The practical implications of Saunders’ intuitive, moment-to-moment approach shaped one of the novel’s strangest characteristics: that the names of the spirits, who narrate much of the novel, come after what they say. You don’t know – until you begin to recognise their speech patterns – who was talking until they have finished. Originally, the academic and pseudo-academic quotes in the novel were displayed with the attributions at the bottom. And the names of the spirits appeared before their speech. “I just had this feeling, that I’ve really learned to trust over the years,” Saunders tells me, “that it just bugged me. It made that transition from ghost to non-ghost too obvious. Those little impulses are very holy.” So he switched the ghost’s attributions. In doing so, he lost clarity and gained instability. But he liked that. “I made the case that this had some aesthetic benefit, because you’re dead. A little instability is to be expected.”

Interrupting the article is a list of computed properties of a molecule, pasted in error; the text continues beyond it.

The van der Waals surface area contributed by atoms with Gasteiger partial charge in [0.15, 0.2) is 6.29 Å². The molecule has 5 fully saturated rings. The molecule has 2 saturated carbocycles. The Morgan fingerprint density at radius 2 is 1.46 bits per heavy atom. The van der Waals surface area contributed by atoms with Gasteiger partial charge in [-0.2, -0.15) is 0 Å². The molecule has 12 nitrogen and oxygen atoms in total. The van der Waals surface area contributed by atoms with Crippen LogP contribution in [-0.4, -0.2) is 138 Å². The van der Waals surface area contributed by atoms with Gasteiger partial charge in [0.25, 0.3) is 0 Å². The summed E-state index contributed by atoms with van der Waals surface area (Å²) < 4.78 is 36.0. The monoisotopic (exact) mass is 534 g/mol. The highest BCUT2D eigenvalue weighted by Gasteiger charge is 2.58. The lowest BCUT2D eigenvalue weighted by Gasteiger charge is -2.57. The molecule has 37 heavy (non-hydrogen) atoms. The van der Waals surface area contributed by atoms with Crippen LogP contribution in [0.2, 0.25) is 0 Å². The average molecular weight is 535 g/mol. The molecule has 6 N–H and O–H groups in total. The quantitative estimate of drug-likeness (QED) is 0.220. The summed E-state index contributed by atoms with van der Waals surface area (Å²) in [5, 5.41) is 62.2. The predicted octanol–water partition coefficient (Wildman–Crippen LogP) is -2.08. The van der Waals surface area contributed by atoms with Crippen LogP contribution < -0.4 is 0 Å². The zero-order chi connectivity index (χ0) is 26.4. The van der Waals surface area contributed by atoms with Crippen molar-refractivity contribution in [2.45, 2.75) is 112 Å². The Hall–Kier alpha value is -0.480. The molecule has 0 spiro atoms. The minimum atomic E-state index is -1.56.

“In fiction, the way you make value is very much about trusting the intuitive,” Saunders tells me. “So many images in this book were for fun. At speed. To service that little inner-satisfaction you get when something looks right on a page. And when you do that, you step back and go ‘oh yeah, that makes some thematic sense.’ That’s allowing me to speak about things I didn’t even know I wanted to speak about.” And this notion, at least according to his teaching experience, is “true for everyone, but manifests in different ways.”